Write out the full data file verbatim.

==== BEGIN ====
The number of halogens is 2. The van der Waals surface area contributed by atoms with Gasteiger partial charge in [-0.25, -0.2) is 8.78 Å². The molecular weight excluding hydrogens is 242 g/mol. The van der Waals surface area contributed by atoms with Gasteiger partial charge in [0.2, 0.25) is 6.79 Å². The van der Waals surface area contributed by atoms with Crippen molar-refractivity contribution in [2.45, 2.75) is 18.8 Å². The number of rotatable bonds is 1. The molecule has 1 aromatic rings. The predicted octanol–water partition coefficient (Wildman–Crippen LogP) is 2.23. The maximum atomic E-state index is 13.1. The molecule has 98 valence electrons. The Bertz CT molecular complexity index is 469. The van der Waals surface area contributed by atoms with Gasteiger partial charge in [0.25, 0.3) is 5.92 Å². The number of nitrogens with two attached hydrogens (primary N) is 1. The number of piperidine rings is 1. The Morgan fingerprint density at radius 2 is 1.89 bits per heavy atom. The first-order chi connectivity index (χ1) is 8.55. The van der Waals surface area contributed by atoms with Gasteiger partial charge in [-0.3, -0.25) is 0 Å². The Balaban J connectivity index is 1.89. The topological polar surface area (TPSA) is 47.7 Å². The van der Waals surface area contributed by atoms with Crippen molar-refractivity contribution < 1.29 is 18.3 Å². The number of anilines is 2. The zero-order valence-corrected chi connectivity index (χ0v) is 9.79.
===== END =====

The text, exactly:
The number of halogens is 2. The van der Waals surface area contributed by atoms with Gasteiger partial charge in [-0.25, -0.2) is 8.78 Å². The molecular weight excluding hydrogens is 242 g/mol. The van der Waals surface area contributed by atoms with Gasteiger partial charge in [0.2, 0.25) is 6.79 Å². The van der Waals surface area contributed by atoms with Crippen molar-refractivity contribution in [2.45, 2.75) is 18.8 Å². The number of rotatable bonds is 1. The molecule has 1 aromatic rings. The predicted octanol–water partition coefficient (Wildman–Crippen LogP) is 2.23. The maximum atomic E-state index is 13.1. The molecule has 98 valence electrons. The Bertz CT molecular complexity index is 469. The van der Waals surface area contributed by atoms with Gasteiger partial charge in [0.25, 0.3) is 5.92 Å². The number of nitrogens with two attached hydrogens (primary N) is 1. The number of piperidine rings is 1. The Morgan fingerprint density at radius 2 is 1.89 bits per heavy atom. The first-order chi connectivity index (χ1) is 8.55. The van der Waals surface area contributed by atoms with Gasteiger partial charge in [-0.3, -0.25) is 0 Å². The Balaban J connectivity index is 1.89. The topological polar surface area (TPSA) is 47.7 Å². The van der Waals surface area contributed by atoms with Crippen molar-refractivity contribution < 1.29 is 18.3 Å². The number of anilines is 2. The zero-order valence-corrected chi connectivity index (χ0v) is 9.79.